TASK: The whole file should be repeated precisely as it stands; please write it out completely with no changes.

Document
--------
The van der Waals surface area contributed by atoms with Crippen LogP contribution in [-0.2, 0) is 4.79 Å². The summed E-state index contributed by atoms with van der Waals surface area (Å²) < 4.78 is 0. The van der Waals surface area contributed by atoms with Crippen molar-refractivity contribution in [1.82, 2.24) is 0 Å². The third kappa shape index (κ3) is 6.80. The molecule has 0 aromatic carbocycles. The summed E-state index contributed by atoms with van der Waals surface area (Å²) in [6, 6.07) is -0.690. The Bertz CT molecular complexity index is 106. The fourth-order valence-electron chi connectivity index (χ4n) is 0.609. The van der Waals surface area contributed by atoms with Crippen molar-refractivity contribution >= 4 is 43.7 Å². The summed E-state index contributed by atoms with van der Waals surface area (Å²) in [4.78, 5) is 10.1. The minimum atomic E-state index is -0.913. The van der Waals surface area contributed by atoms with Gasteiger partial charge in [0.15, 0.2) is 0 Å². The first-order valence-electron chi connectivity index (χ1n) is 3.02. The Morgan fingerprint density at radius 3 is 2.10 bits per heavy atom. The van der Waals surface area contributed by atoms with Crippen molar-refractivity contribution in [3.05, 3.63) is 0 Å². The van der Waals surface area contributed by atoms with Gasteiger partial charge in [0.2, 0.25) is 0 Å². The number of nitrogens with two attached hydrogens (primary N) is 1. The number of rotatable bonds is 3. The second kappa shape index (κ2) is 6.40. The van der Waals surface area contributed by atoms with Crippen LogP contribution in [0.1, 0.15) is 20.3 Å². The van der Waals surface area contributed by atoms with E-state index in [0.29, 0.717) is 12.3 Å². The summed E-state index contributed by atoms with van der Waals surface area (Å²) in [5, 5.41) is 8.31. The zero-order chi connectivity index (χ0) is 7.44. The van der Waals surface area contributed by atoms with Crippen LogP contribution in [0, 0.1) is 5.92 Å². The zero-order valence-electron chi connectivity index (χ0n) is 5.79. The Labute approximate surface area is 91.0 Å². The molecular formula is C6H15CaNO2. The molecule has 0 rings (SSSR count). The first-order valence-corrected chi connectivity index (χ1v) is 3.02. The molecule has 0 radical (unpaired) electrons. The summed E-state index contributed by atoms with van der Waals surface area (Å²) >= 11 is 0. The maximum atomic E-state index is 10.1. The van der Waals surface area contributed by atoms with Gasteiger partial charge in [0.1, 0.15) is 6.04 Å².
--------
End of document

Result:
The van der Waals surface area contributed by atoms with Crippen LogP contribution in [-0.2, 0) is 4.79 Å². The summed E-state index contributed by atoms with van der Waals surface area (Å²) < 4.78 is 0. The van der Waals surface area contributed by atoms with Crippen molar-refractivity contribution in [1.82, 2.24) is 0 Å². The third kappa shape index (κ3) is 6.80. The molecule has 0 aromatic carbocycles. The summed E-state index contributed by atoms with van der Waals surface area (Å²) in [6, 6.07) is -0.690. The Bertz CT molecular complexity index is 106. The fourth-order valence-electron chi connectivity index (χ4n) is 0.609. The van der Waals surface area contributed by atoms with Crippen molar-refractivity contribution >= 4 is 43.7 Å². The summed E-state index contributed by atoms with van der Waals surface area (Å²) in [4.78, 5) is 10.1. The minimum atomic E-state index is -0.913. The van der Waals surface area contributed by atoms with Gasteiger partial charge in [0.15, 0.2) is 0 Å². The first-order valence-electron chi connectivity index (χ1n) is 3.02. The Morgan fingerprint density at radius 3 is 2.10 bits per heavy atom. The van der Waals surface area contributed by atoms with Crippen molar-refractivity contribution in [3.05, 3.63) is 0 Å². The van der Waals surface area contributed by atoms with Gasteiger partial charge in [0.2, 0.25) is 0 Å². The number of nitrogens with two attached hydrogens (primary N) is 1. The number of rotatable bonds is 3. The second kappa shape index (κ2) is 6.40. The van der Waals surface area contributed by atoms with Crippen LogP contribution in [0.1, 0.15) is 20.3 Å². The van der Waals surface area contributed by atoms with E-state index in [0.29, 0.717) is 12.3 Å². The summed E-state index contributed by atoms with van der Waals surface area (Å²) in [5, 5.41) is 8.31. The zero-order chi connectivity index (χ0) is 7.44. The van der Waals surface area contributed by atoms with Crippen LogP contribution in [0, 0.1) is 5.92 Å². The zero-order valence-electron chi connectivity index (χ0n) is 5.79. The Labute approximate surface area is 91.0 Å². The molecular formula is C6H15CaNO2. The molecule has 0 rings (SSSR count). The first-order valence-corrected chi connectivity index (χ1v) is 3.02. The molecule has 0 radical (unpaired) electrons. The summed E-state index contributed by atoms with van der Waals surface area (Å²) >= 11 is 0. The maximum atomic E-state index is 10.1. The van der Waals surface area contributed by atoms with Gasteiger partial charge in [0.1, 0.15) is 6.04 Å².